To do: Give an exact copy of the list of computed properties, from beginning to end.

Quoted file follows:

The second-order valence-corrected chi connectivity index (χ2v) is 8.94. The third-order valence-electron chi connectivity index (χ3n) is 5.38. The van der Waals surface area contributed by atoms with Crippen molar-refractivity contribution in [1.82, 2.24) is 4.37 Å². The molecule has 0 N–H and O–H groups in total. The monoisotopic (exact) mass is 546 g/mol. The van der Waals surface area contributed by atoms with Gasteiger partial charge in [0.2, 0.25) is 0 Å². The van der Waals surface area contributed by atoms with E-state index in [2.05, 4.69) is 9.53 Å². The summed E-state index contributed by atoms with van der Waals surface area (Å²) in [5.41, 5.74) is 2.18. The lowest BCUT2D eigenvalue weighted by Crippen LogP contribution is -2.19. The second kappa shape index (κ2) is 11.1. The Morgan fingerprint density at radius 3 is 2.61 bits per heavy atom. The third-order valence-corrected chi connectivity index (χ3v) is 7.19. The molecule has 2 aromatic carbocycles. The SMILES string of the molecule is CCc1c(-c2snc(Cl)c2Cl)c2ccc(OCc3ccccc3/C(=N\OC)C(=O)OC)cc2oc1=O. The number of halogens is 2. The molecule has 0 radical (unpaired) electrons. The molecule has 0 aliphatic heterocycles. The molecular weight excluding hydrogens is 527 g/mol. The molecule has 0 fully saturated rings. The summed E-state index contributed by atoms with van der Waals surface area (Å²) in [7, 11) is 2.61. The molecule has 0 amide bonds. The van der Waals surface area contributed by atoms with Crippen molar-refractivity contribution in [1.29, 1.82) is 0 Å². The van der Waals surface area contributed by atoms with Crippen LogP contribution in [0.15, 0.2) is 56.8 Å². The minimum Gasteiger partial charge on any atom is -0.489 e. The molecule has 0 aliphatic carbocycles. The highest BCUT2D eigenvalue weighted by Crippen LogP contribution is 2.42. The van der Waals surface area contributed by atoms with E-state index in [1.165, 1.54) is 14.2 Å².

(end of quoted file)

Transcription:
The second-order valence-corrected chi connectivity index (χ2v) is 8.94. The third-order valence-electron chi connectivity index (χ3n) is 5.38. The van der Waals surface area contributed by atoms with Crippen molar-refractivity contribution in [1.82, 2.24) is 4.37 Å². The molecule has 0 N–H and O–H groups in total. The monoisotopic (exact) mass is 546 g/mol. The van der Waals surface area contributed by atoms with Gasteiger partial charge in [0.2, 0.25) is 0 Å². The van der Waals surface area contributed by atoms with E-state index in [2.05, 4.69) is 9.53 Å². The summed E-state index contributed by atoms with van der Waals surface area (Å²) in [5.41, 5.74) is 2.18. The lowest BCUT2D eigenvalue weighted by Crippen LogP contribution is -2.19. The second kappa shape index (κ2) is 11.1. The Morgan fingerprint density at radius 3 is 2.61 bits per heavy atom. The third-order valence-corrected chi connectivity index (χ3v) is 7.19. The molecule has 2 aromatic carbocycles. The SMILES string of the molecule is CCc1c(-c2snc(Cl)c2Cl)c2ccc(OCc3ccccc3/C(=N\OC)C(=O)OC)cc2oc1=O. The number of halogens is 2. The molecule has 0 radical (unpaired) electrons. The molecule has 0 aliphatic heterocycles. The molecular weight excluding hydrogens is 527 g/mol. The molecule has 0 fully saturated rings. The summed E-state index contributed by atoms with van der Waals surface area (Å²) in [7, 11) is 2.61. The molecule has 0 amide bonds. The van der Waals surface area contributed by atoms with Crippen molar-refractivity contribution in [1.29, 1.82) is 0 Å². The van der Waals surface area contributed by atoms with Crippen LogP contribution in [0.15, 0.2) is 56.8 Å². The minimum Gasteiger partial charge on any atom is -0.489 e. The molecule has 0 aliphatic carbocycles. The highest BCUT2D eigenvalue weighted by Crippen LogP contribution is 2.42. The van der Waals surface area contributed by atoms with E-state index in [1.165, 1.54) is 14.2 Å².